On its slick surface, Green River Rising is as fine a thriller as one could ask for, swirling with intrigue, action and fluid realism. But underneath, in the depths and quiet pools, larger shadows are moving: meditations on incarceration, guilt, violence and the nature of humankind. In this novel, Willocks manages to fish the bottom while keeping the tourists entertained.
Green River is an East Texas prison for some 2,800 hard cases. In the simmering heat of its Victorian buildings, violence is the norm, HIV is pandemic, and the only motto to live by is "Not My F-king Business." Here, inmate Dr. Ray Klein, who works as an orderly in the AIDS-ridden prison hospital, keeps his head down, his thoughts to himself and tries to serve his time without getting raped or killed. But on the very day that Klein finally wins a parole, warden John Hobbes, a tormented penologist who has lost faith in the system's power to reform offenders, deliberately sparks a riot between black and white prisoners.
The ensuing holocaust consumes Green River. Trapped in a hell of fire, murder and pillage, Klein must either save himself as a parolee by leaving with the guards or try to make his way to the infirmary to rescue forensic psychologist Juliette Devlin. Klein's journey is a mythic saga: the way out is down. He must navigate the sewers beneath the prison to rescue the maiden and find his own salvation.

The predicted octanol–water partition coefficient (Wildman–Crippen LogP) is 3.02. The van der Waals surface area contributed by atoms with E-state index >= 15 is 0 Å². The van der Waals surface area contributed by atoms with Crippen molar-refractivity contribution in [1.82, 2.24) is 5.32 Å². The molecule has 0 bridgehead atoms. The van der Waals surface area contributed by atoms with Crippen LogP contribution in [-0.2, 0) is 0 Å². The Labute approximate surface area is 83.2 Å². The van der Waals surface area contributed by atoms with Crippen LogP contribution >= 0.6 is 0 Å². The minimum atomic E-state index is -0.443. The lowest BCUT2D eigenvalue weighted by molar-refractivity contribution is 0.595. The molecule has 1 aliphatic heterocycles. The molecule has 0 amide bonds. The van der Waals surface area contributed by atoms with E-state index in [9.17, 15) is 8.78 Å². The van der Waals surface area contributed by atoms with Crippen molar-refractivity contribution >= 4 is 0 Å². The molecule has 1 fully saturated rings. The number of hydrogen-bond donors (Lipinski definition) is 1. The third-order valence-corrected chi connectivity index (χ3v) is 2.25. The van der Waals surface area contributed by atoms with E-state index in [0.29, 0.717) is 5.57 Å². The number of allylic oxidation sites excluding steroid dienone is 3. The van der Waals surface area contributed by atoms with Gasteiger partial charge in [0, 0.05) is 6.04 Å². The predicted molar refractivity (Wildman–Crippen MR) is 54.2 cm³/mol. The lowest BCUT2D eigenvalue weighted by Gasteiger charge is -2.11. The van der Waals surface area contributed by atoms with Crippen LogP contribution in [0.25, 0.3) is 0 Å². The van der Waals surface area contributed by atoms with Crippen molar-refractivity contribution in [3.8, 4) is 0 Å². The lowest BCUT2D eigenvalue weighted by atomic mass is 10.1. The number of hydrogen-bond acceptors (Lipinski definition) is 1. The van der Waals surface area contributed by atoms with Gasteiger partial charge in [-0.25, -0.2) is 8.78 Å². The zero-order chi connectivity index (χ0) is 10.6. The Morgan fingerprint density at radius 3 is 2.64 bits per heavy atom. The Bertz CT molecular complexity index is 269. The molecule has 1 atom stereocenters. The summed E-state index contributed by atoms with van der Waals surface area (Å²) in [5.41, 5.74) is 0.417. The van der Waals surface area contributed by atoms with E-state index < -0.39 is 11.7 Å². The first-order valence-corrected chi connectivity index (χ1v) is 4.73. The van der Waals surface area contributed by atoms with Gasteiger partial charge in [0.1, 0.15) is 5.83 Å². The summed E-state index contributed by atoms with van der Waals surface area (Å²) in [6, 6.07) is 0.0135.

Green River demands all of a reader's resolve. Willocks quotes from Kant and William James and details the blood chemistry of AIDS and the precise physiological mechanics of anal sex between males. Finally, though, Ray Klein wades in deeper, as the reader will do as well: "A moment came when you had to put aside the kind of knowledge Devlin had such command of—the genetics and biochemistry and the psychodynamics—and just stand in the shoes of the madman and take a look for yourself." It is a memorable view from the heaviest of currents. (Morrow, $23)